Top statebreds buoy stables
The West Virginia Breeders Classics races, which will be held for the 31st time Saturday evening at Charles Town, bring out the best statebreds in training. This year the group includes Unrideabull, arguably the best local 3-year-old male, and Moonlit Song, the top 3-year-old filly.
Unrideabull is 5 for 7. He was bred and is owned and trained by Michael Sterling, who operates a small stable and does all the work himself.
Moonlit Song, who is 8 for 11, was bred and races for the husband and wife training team of Tim and Judy Grams. Tim Grams has been a top-five trainer at Charles Town much of the last decade.
Sterling, 55, and Grams, 54, have been based at Charles Town since they began training in the 1990s. Unrideabull and Moonlit Song are the best horses they have owned.
Grams worked as an assistant starter and outrider at Charles Town before switching to training in 1996. He has 39 horses at the track and another 50, including about 10 broodmares, on the farm he and his wife own.
Moonlit Song, a winner of seven of her last eight races, has earned $188,000.
“A horse like her means a lot to an operation like ours,” Grams said. “Of course, the more she wins the happier you are, but what she has done is let us take care of some things, financial things, and they’re not there anymore. A horse like her is kind of a stepping-stone to the next level.”
When Grams put Moonlit Song in training as a 2-year-old, he initially was concerned with her performance.
“When she started off last year, she was a little slow to come around,” Grams said. “She was always big and good looking, but she was a little overweight. The first few times I worked her I thought, ‘I hope she gets a little better than this.’ But after the third or fourth work, she really started to improve.”
In her two most recent starts, Moonlit Song defeated 3-yearolds in the Sylvia Bishop Memorial and older rivals in the Sadie Hawkins.
Grams has decided to run Moonlit Song in the $125,000 Cavada against older fillies and mares Saturday instead of in the $75,000 Division of Tourism against her own age group. Both races are seven furlongs.
“Before she ran in the Sadie Hawkins last time, I told my wife this race will tell us which Breeders Classic race we should go to,” Grams said. “When she won, the Cavada was it.”
Sterling is taking a different path with Unrideabull and will keep him with 3-year-olds in the $75,000 West Virginia Lottery at seven furlongs rather than stretch him out to 1 1/8 miles against older horses in the $350,000 Breeders Classic.
In his last start, Unrideabull won the Frank Gall Memorial over 5-year-old Start Line. Unrideabull has never raced beyond seven furlongs.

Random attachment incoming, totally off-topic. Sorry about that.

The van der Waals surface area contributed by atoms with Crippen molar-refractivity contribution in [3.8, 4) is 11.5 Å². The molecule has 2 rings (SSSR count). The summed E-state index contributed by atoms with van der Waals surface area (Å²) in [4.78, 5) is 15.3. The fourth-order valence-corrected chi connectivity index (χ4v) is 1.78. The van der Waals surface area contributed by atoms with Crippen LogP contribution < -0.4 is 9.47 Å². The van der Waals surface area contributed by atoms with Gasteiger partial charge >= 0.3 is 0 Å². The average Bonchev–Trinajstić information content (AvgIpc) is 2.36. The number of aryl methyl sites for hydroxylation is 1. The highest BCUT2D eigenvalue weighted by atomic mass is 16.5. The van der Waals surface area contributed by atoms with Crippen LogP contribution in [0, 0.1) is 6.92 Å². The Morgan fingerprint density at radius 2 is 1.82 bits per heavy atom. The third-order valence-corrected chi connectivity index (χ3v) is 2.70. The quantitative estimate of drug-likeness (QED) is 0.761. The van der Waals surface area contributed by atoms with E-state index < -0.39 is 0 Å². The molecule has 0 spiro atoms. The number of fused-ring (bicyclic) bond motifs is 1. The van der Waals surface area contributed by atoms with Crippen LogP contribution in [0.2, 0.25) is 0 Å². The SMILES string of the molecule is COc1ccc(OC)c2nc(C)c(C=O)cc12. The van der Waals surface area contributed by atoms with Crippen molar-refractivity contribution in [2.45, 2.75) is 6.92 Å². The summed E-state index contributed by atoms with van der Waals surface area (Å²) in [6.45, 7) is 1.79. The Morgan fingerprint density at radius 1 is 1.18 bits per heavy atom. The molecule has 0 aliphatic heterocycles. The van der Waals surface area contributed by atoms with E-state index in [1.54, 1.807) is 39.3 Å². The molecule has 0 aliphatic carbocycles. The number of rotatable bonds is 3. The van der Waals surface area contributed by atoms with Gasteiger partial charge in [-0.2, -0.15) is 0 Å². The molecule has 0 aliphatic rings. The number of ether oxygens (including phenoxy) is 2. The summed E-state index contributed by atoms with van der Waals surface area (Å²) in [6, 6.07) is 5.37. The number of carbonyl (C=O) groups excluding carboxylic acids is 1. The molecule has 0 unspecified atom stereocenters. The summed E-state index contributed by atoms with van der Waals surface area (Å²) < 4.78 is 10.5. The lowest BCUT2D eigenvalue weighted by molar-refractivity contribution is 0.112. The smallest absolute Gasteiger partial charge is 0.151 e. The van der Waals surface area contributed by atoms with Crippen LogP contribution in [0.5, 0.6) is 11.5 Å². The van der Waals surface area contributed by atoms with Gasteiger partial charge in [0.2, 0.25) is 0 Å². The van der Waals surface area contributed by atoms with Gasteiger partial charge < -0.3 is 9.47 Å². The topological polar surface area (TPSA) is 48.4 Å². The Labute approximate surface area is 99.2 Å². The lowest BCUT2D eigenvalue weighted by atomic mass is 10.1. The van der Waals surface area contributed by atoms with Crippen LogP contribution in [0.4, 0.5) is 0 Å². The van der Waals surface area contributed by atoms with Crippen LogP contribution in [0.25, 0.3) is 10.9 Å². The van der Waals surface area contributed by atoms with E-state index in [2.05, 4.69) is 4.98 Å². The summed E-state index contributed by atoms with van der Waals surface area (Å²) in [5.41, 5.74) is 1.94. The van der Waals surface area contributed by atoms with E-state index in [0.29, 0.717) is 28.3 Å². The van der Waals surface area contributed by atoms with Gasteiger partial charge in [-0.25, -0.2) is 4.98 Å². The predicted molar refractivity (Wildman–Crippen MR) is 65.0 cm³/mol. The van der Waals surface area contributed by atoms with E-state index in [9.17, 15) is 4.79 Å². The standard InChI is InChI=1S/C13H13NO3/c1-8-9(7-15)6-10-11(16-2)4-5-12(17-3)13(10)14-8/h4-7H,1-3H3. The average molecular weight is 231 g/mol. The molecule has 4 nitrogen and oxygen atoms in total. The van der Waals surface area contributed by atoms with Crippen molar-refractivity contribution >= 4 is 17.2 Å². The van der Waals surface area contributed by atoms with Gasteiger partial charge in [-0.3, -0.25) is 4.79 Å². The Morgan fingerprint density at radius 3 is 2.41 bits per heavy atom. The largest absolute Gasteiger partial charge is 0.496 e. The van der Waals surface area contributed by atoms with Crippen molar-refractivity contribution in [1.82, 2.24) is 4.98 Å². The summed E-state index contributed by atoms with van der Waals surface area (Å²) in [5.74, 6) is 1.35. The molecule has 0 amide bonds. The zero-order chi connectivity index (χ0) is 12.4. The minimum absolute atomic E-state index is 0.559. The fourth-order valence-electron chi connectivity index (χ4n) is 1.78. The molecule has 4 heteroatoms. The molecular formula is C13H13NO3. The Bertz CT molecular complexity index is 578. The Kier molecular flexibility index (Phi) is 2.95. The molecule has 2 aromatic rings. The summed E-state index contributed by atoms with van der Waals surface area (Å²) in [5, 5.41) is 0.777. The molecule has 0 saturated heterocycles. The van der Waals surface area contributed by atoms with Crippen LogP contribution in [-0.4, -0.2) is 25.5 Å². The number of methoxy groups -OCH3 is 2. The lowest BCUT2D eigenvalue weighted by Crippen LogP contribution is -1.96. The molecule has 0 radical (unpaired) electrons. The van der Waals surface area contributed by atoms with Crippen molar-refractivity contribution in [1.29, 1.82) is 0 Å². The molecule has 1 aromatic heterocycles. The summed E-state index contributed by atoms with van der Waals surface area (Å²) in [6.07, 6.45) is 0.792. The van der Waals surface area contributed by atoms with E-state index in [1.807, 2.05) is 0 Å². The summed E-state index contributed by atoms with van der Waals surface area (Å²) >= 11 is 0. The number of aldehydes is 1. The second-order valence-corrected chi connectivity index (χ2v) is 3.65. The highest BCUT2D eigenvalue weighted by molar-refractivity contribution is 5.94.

“I think he will go farther,” Sterling said. “It’s really not about the distance, it’s more about his age. We’ll have time to go longer against older horses later.”
Sterling, who has been training since 1992, usually has four or five horses. Unrideabull’s three stakes wins are the first of his career.
“I have a farm in West Virginia, and a couple of broodmares,” he said. “Pretty much I like to do my own thing. I’ve been doing this for a long time. It has its ups and downs, but I enjoy it.”
Sterling usually owns the horses he trains, but on occasion has outside owners.
“The reason I do it myself is that I have no one to answer to,” Sterling said. “If you have owners, they can get impatient sometimes. They might want to go for the bigger money in the Classic, for example.”
Unrideabull went 2 for 3 last year as a 2-year-old, including a win in the Henry Mercer Memorial. Sterling was in Florida at the time and Jody Caison trained him.
“My brother had a few horses, and I was overseeing their training,” Sterling said. “Since he’s a West Virginia-bred I sent him up to Jody, who I’ve worked with the last 10 years or so. He’s my right-hand man.”
Unrideabull earned his name because he can be headstrong. He races with an extension blinker over his left, or inside, eye.
“He was a little tough to break,” Sterling said. “He would do things, but it would have to be his way. He’s getting better. He’s maturing. We’ve got him running straight now.”
Unrideabull has earned $125,000 for Sterling – important money for a small outfit. Sterling said he has made his living the past seven or eight years “strictly off the horses,” but there have been times when he has taken on other jobs, such as driving a horse van.
“It means a lot to have a horse like this,” he said. “It’s good to see my work has paid off. It can be a lot of work for a small amount of reward.”
Unrideabull, so named because he was difficult to break, will run in the West Virginia Lottery.